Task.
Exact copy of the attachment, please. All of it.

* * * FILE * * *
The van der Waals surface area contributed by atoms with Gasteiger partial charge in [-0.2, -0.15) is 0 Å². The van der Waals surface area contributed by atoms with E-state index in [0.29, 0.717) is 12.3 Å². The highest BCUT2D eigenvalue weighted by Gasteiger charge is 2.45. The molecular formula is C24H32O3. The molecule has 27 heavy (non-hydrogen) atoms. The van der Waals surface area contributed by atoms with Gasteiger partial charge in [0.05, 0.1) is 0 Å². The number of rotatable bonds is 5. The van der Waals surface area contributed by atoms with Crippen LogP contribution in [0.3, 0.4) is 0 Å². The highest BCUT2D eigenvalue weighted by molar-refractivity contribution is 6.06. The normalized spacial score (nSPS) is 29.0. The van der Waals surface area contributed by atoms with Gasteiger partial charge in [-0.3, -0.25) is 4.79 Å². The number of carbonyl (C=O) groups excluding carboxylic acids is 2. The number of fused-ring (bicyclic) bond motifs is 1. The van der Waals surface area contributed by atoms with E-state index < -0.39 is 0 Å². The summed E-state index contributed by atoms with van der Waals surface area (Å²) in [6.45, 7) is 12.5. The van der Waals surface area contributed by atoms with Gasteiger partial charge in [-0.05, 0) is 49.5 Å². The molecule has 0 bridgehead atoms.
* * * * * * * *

The van der Waals surface area contributed by atoms with Gasteiger partial charge in [-0.2, -0.15) is 0 Å². The van der Waals surface area contributed by atoms with E-state index in [0.29, 0.717) is 12.3 Å². The highest BCUT2D eigenvalue weighted by Gasteiger charge is 2.45. The molecular formula is C24H32O3. The molecule has 27 heavy (non-hydrogen) atoms. The van der Waals surface area contributed by atoms with Gasteiger partial charge in [0.05, 0.1) is 0 Å². The number of rotatable bonds is 5. The van der Waals surface area contributed by atoms with Crippen LogP contribution in [0.3, 0.4) is 0 Å². The highest BCUT2D eigenvalue weighted by molar-refractivity contribution is 6.06. The normalized spacial score (nSPS) is 29.0. The van der Waals surface area contributed by atoms with Gasteiger partial charge in [-0.3, -0.25) is 4.79 Å². The number of carbonyl (C=O) groups excluding carboxylic acids is 2. The number of fused-ring (bicyclic) bond motifs is 1. The van der Waals surface area contributed by atoms with E-state index < -0.39 is 0 Å². The summed E-state index contributed by atoms with van der Waals surface area (Å²) in [6.45, 7) is 12.5. The van der Waals surface area contributed by atoms with Gasteiger partial charge in [-0.05, 0) is 49.5 Å². The molecule has 0 bridgehead atoms.